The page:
Scratch is a programming language developed by the Lifelong Kindergarten Group at the MIT Media Lab. The aim is to have children (and, of course, adults) be able to develop games and create animations, art and music using software. In doing so the hope is to increase the reasoning and creative ability of the user.
Stephen Howell, a computer science lecturer, has combined the accessibility of Scratch with the widespread availability of the Microsoft Kinect to allow children to physically interact with a software program without having to touch the screen, the keyboard or a mouse.
The aim is to make learning mathematics and other subjects fun and accessible. Users can interact with the educational software simply by moving part or all of their bodies.
According to Stephen, “The really good thing is the kids can program the games themselves. They don’t have to know anything about the hardware or the maths behind it. All they have to know is that the head is here, the hands are here and the feet are here. Now what do you want to do with that?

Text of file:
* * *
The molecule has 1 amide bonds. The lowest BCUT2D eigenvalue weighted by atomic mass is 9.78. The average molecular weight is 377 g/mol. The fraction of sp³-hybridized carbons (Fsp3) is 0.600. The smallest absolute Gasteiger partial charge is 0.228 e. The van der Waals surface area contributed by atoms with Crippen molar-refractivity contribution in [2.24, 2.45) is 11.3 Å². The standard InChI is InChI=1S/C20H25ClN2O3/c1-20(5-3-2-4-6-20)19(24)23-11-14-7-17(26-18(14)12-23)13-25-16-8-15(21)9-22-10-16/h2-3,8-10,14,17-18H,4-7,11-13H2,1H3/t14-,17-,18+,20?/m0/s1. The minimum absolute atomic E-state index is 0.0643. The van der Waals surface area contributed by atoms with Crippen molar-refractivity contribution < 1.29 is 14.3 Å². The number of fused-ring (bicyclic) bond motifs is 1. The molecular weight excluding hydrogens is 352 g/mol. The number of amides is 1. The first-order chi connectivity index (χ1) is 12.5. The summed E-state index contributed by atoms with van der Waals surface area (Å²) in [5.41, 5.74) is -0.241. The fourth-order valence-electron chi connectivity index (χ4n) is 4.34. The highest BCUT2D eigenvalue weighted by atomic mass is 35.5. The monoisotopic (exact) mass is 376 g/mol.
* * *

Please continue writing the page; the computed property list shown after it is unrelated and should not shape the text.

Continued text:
“I created this because I wanted schools to interact with the Kinect which is an amazing piece of kit. It has a 3D camera, microphone and sound recognition…But what would be really great is getting the kids to program it. There’s no point me being able to program it. I’ll just make some boring program.
“But a kid can think, ‘Wow, I can make a racing car program. If I jump left and right it can dodge something.’ We won’t think of that but a kid will.
“We do need more evangelism for Scratch. We do need more people saying this is a fantastic tool to teach and learn programming.”